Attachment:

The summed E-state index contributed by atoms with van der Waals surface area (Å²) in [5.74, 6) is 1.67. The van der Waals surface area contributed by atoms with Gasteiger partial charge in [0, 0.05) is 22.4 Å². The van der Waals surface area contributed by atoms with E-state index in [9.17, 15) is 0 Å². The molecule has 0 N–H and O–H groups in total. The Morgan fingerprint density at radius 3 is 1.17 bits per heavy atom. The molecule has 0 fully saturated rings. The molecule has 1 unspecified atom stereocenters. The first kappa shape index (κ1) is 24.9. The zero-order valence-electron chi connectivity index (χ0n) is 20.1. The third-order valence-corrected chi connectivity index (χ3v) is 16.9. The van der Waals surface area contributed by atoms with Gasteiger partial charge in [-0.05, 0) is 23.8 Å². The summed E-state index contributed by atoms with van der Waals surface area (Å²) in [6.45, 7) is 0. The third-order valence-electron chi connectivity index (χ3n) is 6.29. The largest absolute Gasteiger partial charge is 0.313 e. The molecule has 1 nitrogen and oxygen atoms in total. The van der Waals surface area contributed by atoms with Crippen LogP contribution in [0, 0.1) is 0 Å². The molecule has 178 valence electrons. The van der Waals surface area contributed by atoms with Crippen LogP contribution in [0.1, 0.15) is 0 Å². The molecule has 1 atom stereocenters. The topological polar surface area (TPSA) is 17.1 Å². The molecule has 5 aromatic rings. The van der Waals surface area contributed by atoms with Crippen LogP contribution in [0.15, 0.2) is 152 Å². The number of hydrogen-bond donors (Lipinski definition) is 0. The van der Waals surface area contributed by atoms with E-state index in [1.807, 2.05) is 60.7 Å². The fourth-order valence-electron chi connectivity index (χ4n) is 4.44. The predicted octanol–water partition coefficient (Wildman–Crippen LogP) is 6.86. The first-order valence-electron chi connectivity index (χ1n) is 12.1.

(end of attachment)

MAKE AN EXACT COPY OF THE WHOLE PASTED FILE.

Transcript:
The summed E-state index contributed by atoms with van der Waals surface area (Å²) in [5.74, 6) is 1.67. The van der Waals surface area contributed by atoms with Gasteiger partial charge in [0, 0.05) is 22.4 Å². The van der Waals surface area contributed by atoms with E-state index in [9.17, 15) is 0 Å². The molecule has 0 N–H and O–H groups in total. The Morgan fingerprint density at radius 3 is 1.17 bits per heavy atom. The molecule has 0 fully saturated rings. The molecule has 1 unspecified atom stereocenters. The first kappa shape index (κ1) is 24.9. The zero-order valence-electron chi connectivity index (χ0n) is 20.1. The third-order valence-corrected chi connectivity index (χ3v) is 16.9. The van der Waals surface area contributed by atoms with Gasteiger partial charge in [-0.05, 0) is 23.8 Å². The summed E-state index contributed by atoms with van der Waals surface area (Å²) in [6.45, 7) is 0. The third-order valence-electron chi connectivity index (χ3n) is 6.29. The largest absolute Gasteiger partial charge is 0.313 e. The molecule has 1 nitrogen and oxygen atoms in total. The van der Waals surface area contributed by atoms with Crippen LogP contribution in [0, 0.1) is 0 Å². The molecule has 178 valence electrons. The van der Waals surface area contributed by atoms with Crippen LogP contribution in [0.1, 0.15) is 0 Å². The molecule has 1 atom stereocenters. The topological polar surface area (TPSA) is 17.1 Å². The molecule has 5 aromatic rings. The van der Waals surface area contributed by atoms with Crippen LogP contribution in [0.15, 0.2) is 152 Å². The number of hydrogen-bond donors (Lipinski definition) is 0. The van der Waals surface area contributed by atoms with E-state index in [1.807, 2.05) is 60.7 Å². The fourth-order valence-electron chi connectivity index (χ4n) is 4.44. The predicted octanol–water partition coefficient (Wildman–Crippen LogP) is 6.86. The first-order valence-electron chi connectivity index (χ1n) is 12.1.